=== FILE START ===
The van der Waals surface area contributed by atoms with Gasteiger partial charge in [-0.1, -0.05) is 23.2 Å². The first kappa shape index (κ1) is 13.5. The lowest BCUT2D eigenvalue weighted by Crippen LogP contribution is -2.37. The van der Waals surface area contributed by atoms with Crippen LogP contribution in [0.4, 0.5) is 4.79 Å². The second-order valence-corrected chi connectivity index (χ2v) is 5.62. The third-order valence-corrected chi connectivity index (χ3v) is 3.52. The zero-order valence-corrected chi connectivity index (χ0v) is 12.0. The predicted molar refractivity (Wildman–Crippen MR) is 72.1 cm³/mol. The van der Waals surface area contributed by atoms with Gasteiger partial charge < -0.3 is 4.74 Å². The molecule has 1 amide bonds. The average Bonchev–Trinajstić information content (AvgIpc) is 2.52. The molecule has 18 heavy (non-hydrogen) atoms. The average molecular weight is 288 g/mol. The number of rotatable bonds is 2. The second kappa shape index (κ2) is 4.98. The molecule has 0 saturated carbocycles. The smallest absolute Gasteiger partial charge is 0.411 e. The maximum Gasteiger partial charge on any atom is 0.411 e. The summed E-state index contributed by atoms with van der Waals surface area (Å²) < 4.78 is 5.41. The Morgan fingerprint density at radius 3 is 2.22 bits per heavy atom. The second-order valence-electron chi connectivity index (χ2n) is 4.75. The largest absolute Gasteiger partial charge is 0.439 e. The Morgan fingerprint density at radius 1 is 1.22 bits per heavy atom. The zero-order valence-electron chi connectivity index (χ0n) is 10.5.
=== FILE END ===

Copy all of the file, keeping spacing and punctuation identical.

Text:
The van der Waals surface area contributed by atoms with Gasteiger partial charge in [-0.1, -0.05) is 23.2 Å². The first kappa shape index (κ1) is 13.5. The lowest BCUT2D eigenvalue weighted by Crippen LogP contribution is -2.37. The van der Waals surface area contributed by atoms with Crippen LogP contribution in [0.4, 0.5) is 4.79 Å². The second-order valence-corrected chi connectivity index (χ2v) is 5.62. The third-order valence-corrected chi connectivity index (χ3v) is 3.52. The zero-order valence-corrected chi connectivity index (χ0v) is 12.0. The predicted molar refractivity (Wildman–Crippen MR) is 72.1 cm³/mol. The van der Waals surface area contributed by atoms with Gasteiger partial charge < -0.3 is 4.74 Å². The molecule has 1 amide bonds. The average Bonchev–Trinajstić information content (AvgIpc) is 2.52. The molecule has 18 heavy (non-hydrogen) atoms. The average molecular weight is 288 g/mol. The number of rotatable bonds is 2. The second kappa shape index (κ2) is 4.98. The molecule has 0 saturated carbocycles. The smallest absolute Gasteiger partial charge is 0.411 e. The maximum Gasteiger partial charge on any atom is 0.411 e. The summed E-state index contributed by atoms with van der Waals surface area (Å²) < 4.78 is 5.41. The Morgan fingerprint density at radius 3 is 2.22 bits per heavy atom. The second-order valence-electron chi connectivity index (χ2n) is 4.75. The largest absolute Gasteiger partial charge is 0.439 e. The Morgan fingerprint density at radius 1 is 1.22 bits per heavy atom. The zero-order valence-electron chi connectivity index (χ0n) is 10.5.